Max St. Pierre only hopes Miguel Cabrera’s troubles end as well as his

Revue de presse

Tom Gage / The Detroit News, February 20, 2011

Maxime St-Pierre

Lakeland, Fla.— He sits, without a hovering crowd, at the opposite end of the clubhouse from Miguel Cabrera’s unused locker.

His view of the chair that awaits the Tigers' slugging star is blocked. But he doesn't have to see it to relate to why it's empty.

Max St. Pierre understands more than most do. The demons that nearly destroyed him as a person and player sprang from the same troubled source as those that still haunt Cabrera.

A French-Canadian catcher who finally made it to the majors last year with the Tigers after 14 seasons in the minors — realizing a dream in doing so — St. Pierre didn't just drink too much.

"I drank all the time," he said when discussing his troubles three years ago.

We don't know that Cabrera drinks all the time. We don't know that at all. We can hope and even rely on the probability that he doesn't.

Photo : Tigers non-roster catcher Max St. Pierre warms up with a little long-ball catch during spring training workouts in Lakeland. (John T. Greilick / The Detroit News)

But to alter a line from the movie "A League of Their Own," he drinks enough to know he drinks too much.

St. Pierre wanted no part of being asked to make Cabrera comparisons.

"Please," he said. "I can't."

What he meant was quickly understood: Comparisons aren't fair. No two stories are the same.

St. Pierre feels it's not his place to comment on the tribulations of another player — and whether we agree or disagree with that stance, we have to respect it.

Yet St. Pierre has always had a story to tell, whether it was three years ago when he could finally say he had confronted and fended off his enemy . . .

Or now, when we are reminded that the Tiger in camp who can speak with the most authority on the subject of evil alcoholic hurdles is this rescued soul at the other end of the clubhouse.

"The main thing for me," St. Pierre said, "was to understand my disease — then to get help, but to understand it first in terms of what I am, what I'm doing, the effect of it on other people.

"That's what I called it, my disease."

It was a disease, and is a disease, always beckoning its victims to cross that line.

St. Pierre's public admissions were honest, yet stunning in 2008.

"I drank all night, every day of the season," he said of earlier years in the minors.

As a young punk, St. Pierre had been a cheater in school while growing up. He also was a brawler, and eventually became a drunk.

"People were afraid of me," he said about his fights on the streets of Quebec."

Of cheating, he said, "It was nothing for someone else to do my homework."

Every fiber of St. Pierre resisted authority, even to the extent that when he finally ascended to Toledo in 2006 for a full year at Triple A, he would say to himself about manager Larry Parrish, "What the hell do you know?"

Now the hitting coach for the Atlanta Braves , but openly frustrated that year with St. Pierre, Parrish told The Detroit News in 2008, "His problem was getting in the way of his performance. He was setting fire to his career.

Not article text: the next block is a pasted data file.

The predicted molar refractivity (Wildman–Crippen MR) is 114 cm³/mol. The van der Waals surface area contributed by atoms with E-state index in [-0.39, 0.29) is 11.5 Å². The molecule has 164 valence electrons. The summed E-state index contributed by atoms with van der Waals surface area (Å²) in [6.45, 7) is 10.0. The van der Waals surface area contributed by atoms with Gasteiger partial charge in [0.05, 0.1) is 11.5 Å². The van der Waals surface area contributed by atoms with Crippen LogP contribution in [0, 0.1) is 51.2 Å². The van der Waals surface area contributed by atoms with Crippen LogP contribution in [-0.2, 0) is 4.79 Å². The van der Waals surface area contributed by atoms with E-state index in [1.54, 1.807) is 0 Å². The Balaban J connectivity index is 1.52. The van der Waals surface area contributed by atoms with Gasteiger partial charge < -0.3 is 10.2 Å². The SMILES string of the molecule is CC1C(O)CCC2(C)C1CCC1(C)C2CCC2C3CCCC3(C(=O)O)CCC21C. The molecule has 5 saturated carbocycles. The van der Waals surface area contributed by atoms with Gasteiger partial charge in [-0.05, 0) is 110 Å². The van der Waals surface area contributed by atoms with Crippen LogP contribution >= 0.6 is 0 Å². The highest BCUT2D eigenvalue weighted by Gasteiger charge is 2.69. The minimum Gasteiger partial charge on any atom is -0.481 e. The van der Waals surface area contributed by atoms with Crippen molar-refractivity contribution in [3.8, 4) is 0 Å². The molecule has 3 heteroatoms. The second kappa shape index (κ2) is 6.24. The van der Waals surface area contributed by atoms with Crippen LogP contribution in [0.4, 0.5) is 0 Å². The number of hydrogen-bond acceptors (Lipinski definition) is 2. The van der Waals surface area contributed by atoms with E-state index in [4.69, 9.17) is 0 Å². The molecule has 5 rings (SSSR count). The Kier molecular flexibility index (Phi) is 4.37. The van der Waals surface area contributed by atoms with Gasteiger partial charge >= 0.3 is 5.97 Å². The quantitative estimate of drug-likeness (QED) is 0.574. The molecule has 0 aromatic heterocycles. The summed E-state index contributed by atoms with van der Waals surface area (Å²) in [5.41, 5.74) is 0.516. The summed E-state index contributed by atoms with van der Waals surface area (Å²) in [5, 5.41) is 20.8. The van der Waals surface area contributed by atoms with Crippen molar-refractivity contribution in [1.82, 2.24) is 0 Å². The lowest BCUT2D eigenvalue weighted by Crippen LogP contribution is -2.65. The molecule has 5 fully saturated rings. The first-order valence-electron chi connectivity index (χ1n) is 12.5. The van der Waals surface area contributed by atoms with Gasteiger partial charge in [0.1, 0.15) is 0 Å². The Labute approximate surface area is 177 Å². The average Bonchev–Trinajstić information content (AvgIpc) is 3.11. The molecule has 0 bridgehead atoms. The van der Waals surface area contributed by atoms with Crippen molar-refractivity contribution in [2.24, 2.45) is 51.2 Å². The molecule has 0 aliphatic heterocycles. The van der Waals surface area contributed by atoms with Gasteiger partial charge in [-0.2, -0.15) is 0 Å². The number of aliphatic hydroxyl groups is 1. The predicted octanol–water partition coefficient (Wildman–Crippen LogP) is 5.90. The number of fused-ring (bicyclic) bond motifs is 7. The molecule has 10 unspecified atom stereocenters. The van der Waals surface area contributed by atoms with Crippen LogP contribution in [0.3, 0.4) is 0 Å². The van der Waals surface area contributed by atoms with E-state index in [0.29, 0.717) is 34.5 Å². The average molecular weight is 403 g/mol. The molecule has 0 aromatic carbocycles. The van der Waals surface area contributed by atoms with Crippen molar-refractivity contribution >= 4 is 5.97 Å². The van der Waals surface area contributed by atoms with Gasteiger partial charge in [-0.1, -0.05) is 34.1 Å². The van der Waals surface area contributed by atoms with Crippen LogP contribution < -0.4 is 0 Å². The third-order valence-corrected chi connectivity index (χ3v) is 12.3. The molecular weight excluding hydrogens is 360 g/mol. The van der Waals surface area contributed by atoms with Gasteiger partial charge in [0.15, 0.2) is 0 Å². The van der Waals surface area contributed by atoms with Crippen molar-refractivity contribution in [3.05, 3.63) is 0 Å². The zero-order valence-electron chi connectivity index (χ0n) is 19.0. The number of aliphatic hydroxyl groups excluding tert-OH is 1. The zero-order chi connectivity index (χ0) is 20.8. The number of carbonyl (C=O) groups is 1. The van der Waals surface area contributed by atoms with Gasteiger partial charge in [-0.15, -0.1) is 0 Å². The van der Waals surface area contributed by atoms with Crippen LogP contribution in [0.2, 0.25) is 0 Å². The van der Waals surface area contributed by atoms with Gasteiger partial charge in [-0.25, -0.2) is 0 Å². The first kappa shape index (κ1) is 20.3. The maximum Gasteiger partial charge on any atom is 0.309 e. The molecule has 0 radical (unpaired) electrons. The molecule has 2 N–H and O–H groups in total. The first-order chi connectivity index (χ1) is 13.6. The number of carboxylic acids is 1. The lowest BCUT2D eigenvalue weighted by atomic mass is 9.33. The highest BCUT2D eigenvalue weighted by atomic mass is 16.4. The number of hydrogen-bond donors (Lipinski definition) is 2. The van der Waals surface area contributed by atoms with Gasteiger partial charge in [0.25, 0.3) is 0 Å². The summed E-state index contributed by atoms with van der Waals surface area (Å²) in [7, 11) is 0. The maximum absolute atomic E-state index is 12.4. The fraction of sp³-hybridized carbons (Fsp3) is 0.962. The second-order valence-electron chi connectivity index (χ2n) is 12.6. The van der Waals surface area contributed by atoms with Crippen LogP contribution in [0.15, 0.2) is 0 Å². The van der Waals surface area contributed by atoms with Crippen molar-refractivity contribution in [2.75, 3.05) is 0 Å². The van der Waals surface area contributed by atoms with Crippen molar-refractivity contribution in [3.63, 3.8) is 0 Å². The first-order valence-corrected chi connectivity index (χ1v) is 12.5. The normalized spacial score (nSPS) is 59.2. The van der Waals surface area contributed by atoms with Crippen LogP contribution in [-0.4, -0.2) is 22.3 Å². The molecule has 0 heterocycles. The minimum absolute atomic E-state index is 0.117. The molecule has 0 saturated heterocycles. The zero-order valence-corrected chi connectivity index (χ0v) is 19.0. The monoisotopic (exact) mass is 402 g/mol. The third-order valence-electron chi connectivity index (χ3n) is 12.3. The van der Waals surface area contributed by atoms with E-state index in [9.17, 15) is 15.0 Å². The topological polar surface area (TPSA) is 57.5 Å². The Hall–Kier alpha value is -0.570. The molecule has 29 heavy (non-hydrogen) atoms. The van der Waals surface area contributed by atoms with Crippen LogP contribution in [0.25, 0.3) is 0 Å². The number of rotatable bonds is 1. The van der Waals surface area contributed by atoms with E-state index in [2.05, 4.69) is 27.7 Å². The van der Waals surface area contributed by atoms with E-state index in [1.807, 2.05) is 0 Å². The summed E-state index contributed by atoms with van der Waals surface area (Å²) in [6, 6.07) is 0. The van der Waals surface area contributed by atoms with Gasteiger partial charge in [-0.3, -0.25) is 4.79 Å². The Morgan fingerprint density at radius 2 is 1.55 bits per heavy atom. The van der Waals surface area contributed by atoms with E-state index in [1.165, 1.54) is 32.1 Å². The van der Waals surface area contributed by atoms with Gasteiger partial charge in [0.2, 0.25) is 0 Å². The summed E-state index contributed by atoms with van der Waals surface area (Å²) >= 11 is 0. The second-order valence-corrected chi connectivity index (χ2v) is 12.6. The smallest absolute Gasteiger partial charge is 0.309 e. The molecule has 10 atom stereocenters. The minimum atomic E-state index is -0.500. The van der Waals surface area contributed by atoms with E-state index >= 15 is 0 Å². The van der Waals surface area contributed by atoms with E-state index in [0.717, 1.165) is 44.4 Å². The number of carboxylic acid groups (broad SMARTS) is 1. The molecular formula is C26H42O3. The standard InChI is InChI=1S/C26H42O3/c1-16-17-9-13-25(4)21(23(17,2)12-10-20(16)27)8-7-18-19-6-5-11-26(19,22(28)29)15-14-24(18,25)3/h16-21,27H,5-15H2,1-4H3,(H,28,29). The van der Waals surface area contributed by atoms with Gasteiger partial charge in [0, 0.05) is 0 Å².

"But it wasn't just baseball he was throwing away. He was going down that road you don't want to go down."

There were reasons why St. Pierre, who will be 31 in April, was primed to become a victim of excess. Signed at 17, he initially felt alone in professional baseball.

Growing up speaking French, "I learned English from watching 'Seinfeld,'" he said. "But people thought I was dumb because of my accent."

At 21, with the bar scene changing his life, "I didn't go the right route," he said.

Indeed, he didn't. But when it's the fun route, a kid isn't always aware it's the wrong route.

"When I drank," St. Pierre said, "it became easier for me to talk to people, to talk to girls. Suddenly, they liked my accent; they weren't laughing at me anymore.

"But I would drink and show up at the field not remembering what I learned the previous day. I was more pumped about getting done with the game and going out.

"When I had a day off, I'd start drinking in the afternoon and get lit all day. When I was at Toledo, that's when I was really bad — at my worst.

"I started not caring as much. My priority was drinking instead of wanting to be a baseball player. I wasn't going the right way and people finally found out."

He hit rock bottom when he flunked out of baseball for a while after the 2007 season.

"It's when I realized I had a problem, when I knew I had to stop," said St. Pierre, who came clean in 2008 about his problem and subsequent recovery. "I was hurting the people who loved me. Me and my big attitude, it had always been about me.

"My fiancée (now wife) told me that in seven years she'd never really seen me sober. But I chose change. I see life differently now, I see people differently. I talk to people differently.

"People aren't out to get you. People can help you."

Many caring people helped St. Pierre — to the extent that with a young daughter and son now, he declares these times to be "the happiest of my life," whether he gets another major league hit or not.

No comparisons, though: Cabrera's story and St. Pierre's might be no more similar than their common affliction.

But perhaps, as individuals, they'll share a common triumph.

"I was afraid of losing all the people who love me," St. Pierre said.

Happy ending.

He didn't.

Revue de presse publiée par Jacques Lanciault.

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